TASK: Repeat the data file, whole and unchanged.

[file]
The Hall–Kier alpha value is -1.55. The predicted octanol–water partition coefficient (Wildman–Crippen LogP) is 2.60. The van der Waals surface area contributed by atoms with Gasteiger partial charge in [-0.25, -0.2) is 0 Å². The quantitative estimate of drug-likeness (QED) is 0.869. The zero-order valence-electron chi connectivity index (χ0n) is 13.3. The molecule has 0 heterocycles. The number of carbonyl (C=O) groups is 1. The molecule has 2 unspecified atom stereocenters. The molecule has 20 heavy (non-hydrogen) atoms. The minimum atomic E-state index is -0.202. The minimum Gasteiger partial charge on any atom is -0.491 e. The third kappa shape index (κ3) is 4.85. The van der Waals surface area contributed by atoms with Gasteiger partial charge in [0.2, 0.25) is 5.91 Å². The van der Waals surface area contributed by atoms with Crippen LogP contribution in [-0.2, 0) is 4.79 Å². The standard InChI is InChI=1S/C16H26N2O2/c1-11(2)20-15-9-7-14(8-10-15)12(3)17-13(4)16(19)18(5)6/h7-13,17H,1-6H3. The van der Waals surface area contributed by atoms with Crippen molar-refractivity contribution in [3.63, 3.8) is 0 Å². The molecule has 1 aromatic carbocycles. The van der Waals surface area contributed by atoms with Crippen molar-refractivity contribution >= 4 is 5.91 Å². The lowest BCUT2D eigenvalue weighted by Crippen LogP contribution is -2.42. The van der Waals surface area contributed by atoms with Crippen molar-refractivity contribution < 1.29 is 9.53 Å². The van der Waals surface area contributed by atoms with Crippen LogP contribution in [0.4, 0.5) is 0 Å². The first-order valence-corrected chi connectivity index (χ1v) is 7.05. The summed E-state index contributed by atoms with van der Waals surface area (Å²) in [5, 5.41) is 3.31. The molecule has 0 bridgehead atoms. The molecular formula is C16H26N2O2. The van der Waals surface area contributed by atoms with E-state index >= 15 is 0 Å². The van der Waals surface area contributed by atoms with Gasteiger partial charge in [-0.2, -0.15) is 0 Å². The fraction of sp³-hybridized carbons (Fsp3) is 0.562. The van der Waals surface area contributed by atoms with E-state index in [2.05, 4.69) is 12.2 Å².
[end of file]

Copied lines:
The Hall–Kier alpha value is -1.55. The predicted octanol–water partition coefficient (Wildman–Crippen LogP) is 2.60. The van der Waals surface area contributed by atoms with Gasteiger partial charge in [-0.25, -0.2) is 0 Å². The quantitative estimate of drug-likeness (QED) is 0.869. The zero-order valence-electron chi connectivity index (χ0n) is 13.3. The molecule has 0 heterocycles. The number of carbonyl (C=O) groups is 1. The molecule has 2 unspecified atom stereocenters. The molecule has 20 heavy (non-hydrogen) atoms. The minimum atomic E-state index is -0.202. The minimum Gasteiger partial charge on any atom is -0.491 e. The third kappa shape index (κ3) is 4.85. The van der Waals surface area contributed by atoms with Gasteiger partial charge in [0.2, 0.25) is 5.91 Å². The van der Waals surface area contributed by atoms with Crippen LogP contribution in [-0.2, 0) is 4.79 Å². The standard InChI is InChI=1S/C16H26N2O2/c1-11(2)20-15-9-7-14(8-10-15)12(3)17-13(4)16(19)18(5)6/h7-13,17H,1-6H3. The van der Waals surface area contributed by atoms with Crippen molar-refractivity contribution in [3.63, 3.8) is 0 Å². The molecule has 1 aromatic carbocycles. The van der Waals surface area contributed by atoms with Crippen molar-refractivity contribution >= 4 is 5.91 Å². The lowest BCUT2D eigenvalue weighted by Crippen LogP contribution is -2.42. The van der Waals surface area contributed by atoms with Crippen molar-refractivity contribution < 1.29 is 9.53 Å². The van der Waals surface area contributed by atoms with Crippen LogP contribution in [0.4, 0.5) is 0 Å². The first-order valence-corrected chi connectivity index (χ1v) is 7.05. The summed E-state index contributed by atoms with van der Waals surface area (Å²) in [5, 5.41) is 3.31. The molecule has 0 bridgehead atoms. The molecular formula is C16H26N2O2. The van der Waals surface area contributed by atoms with E-state index >= 15 is 0 Å². The van der Waals surface area contributed by atoms with Gasteiger partial charge in [-0.2, -0.15) is 0 Å². The fraction of sp³-hybridized carbons (Fsp3) is 0.562. The van der Waals surface area contributed by atoms with E-state index in [2.05, 4.69) is 12.2 Å².